Horse owners might dismiss mild coughing or nasal discharge in their horses, but could these two inflammatory airway disease (IAD) signs be linked to a more serious condition? Recent research results from the University of Berne's Swiss Institute of Equine Medicine indicate that, yes, these signs could be early indicators of recurrent airway obstruction (RAO, or heaves) in horses.

For this particular study, the researchers employed a scoring guide known as the "horse owner-assessed respiratory signs index" (or HOARSI) to assess clinical signs of IAD and RAO.

“The HOARSI is primarily a research instrument for epidemiological (patterns of disease) and genetic studies rather than a diagnostic tool,” reported Simone Bosshard, PhD, a postdoctoral research fellow and lead researcher of the study.

Aside from evaluating IAD signs, the researchers also set out to examine the influence of age, sex, coat color, as well as environmental factors associated with RAO development.

The team initially included three groups of horses:

  • Two half-sibling families of direct descendants of two RAO-affected Warmblood stallions; and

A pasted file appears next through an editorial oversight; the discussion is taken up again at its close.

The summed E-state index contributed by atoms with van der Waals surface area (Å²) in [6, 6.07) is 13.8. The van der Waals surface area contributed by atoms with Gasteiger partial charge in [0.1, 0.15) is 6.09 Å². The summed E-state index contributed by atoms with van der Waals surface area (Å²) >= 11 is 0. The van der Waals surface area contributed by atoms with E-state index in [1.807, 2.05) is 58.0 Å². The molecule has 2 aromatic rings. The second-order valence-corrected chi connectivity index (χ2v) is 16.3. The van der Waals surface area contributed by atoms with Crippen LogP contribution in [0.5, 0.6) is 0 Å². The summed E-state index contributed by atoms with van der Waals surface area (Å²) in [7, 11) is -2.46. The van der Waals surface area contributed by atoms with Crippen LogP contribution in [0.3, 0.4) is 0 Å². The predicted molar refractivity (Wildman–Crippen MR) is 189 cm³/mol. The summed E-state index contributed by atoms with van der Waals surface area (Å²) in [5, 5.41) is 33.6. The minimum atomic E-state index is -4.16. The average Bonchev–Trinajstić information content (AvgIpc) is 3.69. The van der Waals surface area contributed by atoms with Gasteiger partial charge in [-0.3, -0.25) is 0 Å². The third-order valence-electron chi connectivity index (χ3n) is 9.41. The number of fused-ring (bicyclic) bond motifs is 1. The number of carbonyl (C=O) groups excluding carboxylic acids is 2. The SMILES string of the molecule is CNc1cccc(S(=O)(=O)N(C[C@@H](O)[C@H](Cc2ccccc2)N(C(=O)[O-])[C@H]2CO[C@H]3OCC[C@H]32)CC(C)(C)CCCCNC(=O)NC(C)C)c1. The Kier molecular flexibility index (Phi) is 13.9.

• An independent population of unrelated Warmbloods (88 horses, ages 5-24).

The team later combined the half-sibling families into one study group containing 112 horses ranging in age from 6 to 15 years. Additionally, since hay feeding is a notable factor in RAO development, the researchers ensured all the horses included in their study were continually fed hay.

The horse owners in all groups were interviewed and given the HOARSI on two separate occasions (averaging just over two years apart). After the final interviews, the researchers found that while many horses did not develop RAO within the short time span, some did.

Study findings include:

  • In the half-sibling group, 35% of horses with nasal discharge and 43% of horses with nasal discharge and coughing combined developed RAO within the study period, while only 7% of horses without respiratory signs developed RAO;

  • In the independent population, 25% of horses with occasional coughing developed RAO, while only 3% of horses without any respiratory signs developed RAO; and

  • Age, sex, coat color, and bedding had no effect, and it was unclear as to whether time spent outdoors had any effect on RAO development in these horses.

The researchers concluded that “mild but persistent respiratory signs, particularly occasional coughing, can indicate an increased risk of developing RAO,” especially if the horse has a family history of RAO. They recommended having a veterinarian examine any horse with such signs persisting for more than two months.

The study, "Evaluation of Coughing and Nasal Discharge as Early indicators for an Increased Risk to Develop Equine Recurrent Airway Obstruction (RAO)," was published in the Journal of Veterinary Internal Medicine